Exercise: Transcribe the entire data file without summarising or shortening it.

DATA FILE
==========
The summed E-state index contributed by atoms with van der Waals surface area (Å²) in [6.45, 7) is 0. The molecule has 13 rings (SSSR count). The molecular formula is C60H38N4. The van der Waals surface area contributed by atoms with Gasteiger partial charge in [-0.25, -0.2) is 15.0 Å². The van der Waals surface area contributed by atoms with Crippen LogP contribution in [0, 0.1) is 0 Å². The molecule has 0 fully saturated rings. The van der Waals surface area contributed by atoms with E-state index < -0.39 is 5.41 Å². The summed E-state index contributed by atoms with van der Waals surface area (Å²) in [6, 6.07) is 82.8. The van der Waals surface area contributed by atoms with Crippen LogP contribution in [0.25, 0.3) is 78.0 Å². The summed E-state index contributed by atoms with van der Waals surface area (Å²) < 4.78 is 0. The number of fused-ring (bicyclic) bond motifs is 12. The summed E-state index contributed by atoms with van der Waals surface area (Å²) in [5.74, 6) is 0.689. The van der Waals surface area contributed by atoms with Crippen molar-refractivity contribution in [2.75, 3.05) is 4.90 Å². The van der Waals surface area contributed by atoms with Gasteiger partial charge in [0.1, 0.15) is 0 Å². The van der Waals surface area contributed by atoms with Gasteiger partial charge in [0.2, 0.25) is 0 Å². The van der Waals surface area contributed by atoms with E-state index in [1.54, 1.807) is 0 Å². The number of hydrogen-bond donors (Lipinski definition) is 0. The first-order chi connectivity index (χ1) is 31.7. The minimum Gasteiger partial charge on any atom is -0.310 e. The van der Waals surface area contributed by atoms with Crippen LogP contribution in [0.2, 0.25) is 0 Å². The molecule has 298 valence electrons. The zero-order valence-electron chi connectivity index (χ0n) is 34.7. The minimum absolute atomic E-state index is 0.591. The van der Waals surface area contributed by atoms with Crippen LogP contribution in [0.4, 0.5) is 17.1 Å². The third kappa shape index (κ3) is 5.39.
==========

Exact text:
The summed E-state index contributed by atoms with van der Waals surface area (Å²) in [6.45, 7) is 0. The molecule has 13 rings (SSSR count). The molecular formula is C60H38N4. The van der Waals surface area contributed by atoms with Gasteiger partial charge in [-0.25, -0.2) is 15.0 Å². The van der Waals surface area contributed by atoms with Crippen LogP contribution in [0, 0.1) is 0 Å². The molecule has 0 fully saturated rings. The van der Waals surface area contributed by atoms with E-state index < -0.39 is 5.41 Å². The summed E-state index contributed by atoms with van der Waals surface area (Å²) in [6, 6.07) is 82.8. The van der Waals surface area contributed by atoms with Crippen LogP contribution in [0.25, 0.3) is 78.0 Å². The summed E-state index contributed by atoms with van der Waals surface area (Å²) < 4.78 is 0. The number of fused-ring (bicyclic) bond motifs is 12. The summed E-state index contributed by atoms with van der Waals surface area (Å²) in [5.74, 6) is 0.689. The van der Waals surface area contributed by atoms with Crippen molar-refractivity contribution in [2.75, 3.05) is 4.90 Å². The van der Waals surface area contributed by atoms with Gasteiger partial charge in [0.1, 0.15) is 0 Å². The van der Waals surface area contributed by atoms with Gasteiger partial charge in [0.2, 0.25) is 0 Å². The van der Waals surface area contributed by atoms with E-state index in [1.54, 1.807) is 0 Å². The number of hydrogen-bond donors (Lipinski definition) is 0. The first-order chi connectivity index (χ1) is 31.7. The minimum Gasteiger partial charge on any atom is -0.310 e. The van der Waals surface area contributed by atoms with Crippen LogP contribution in [0.2, 0.25) is 0 Å². The molecule has 298 valence electrons. The zero-order valence-electron chi connectivity index (χ0n) is 34.7. The minimum absolute atomic E-state index is 0.591. The van der Waals surface area contributed by atoms with Crippen LogP contribution in [0.4, 0.5) is 17.1 Å². The third kappa shape index (κ3) is 5.39.